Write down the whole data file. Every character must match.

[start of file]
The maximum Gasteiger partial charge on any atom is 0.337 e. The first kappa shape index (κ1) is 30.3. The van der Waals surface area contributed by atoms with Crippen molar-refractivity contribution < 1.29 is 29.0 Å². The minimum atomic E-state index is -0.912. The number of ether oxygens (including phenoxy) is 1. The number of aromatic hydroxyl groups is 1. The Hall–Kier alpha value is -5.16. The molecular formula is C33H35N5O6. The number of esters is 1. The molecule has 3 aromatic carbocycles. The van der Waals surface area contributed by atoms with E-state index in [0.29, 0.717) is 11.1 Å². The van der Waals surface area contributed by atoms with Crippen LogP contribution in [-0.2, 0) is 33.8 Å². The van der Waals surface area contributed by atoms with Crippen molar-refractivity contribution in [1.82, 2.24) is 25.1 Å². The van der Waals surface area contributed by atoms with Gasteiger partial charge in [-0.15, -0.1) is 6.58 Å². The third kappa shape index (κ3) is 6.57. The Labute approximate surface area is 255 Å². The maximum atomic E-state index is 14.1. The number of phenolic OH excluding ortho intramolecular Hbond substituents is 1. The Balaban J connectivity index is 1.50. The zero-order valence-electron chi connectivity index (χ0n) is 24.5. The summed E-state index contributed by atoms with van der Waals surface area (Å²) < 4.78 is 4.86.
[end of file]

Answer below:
The maximum Gasteiger partial charge on any atom is 0.337 e. The first kappa shape index (κ1) is 30.3. The van der Waals surface area contributed by atoms with Crippen molar-refractivity contribution < 1.29 is 29.0 Å². The minimum atomic E-state index is -0.912. The number of ether oxygens (including phenoxy) is 1. The number of aromatic hydroxyl groups is 1. The Hall–Kier alpha value is -5.16. The molecular formula is C33H35N5O6. The number of esters is 1. The molecule has 3 aromatic carbocycles. The van der Waals surface area contributed by atoms with E-state index in [0.29, 0.717) is 11.1 Å². The van der Waals surface area contributed by atoms with Crippen LogP contribution in [-0.2, 0) is 33.8 Å². The van der Waals surface area contributed by atoms with Crippen molar-refractivity contribution in [1.82, 2.24) is 25.1 Å². The van der Waals surface area contributed by atoms with Gasteiger partial charge in [-0.15, -0.1) is 6.58 Å². The third kappa shape index (κ3) is 6.57. The Labute approximate surface area is 255 Å². The maximum atomic E-state index is 14.1. The number of phenolic OH excluding ortho intramolecular Hbond substituents is 1. The Balaban J connectivity index is 1.50. The zero-order valence-electron chi connectivity index (χ0n) is 24.5. The summed E-state index contributed by atoms with van der Waals surface area (Å²) < 4.78 is 4.86.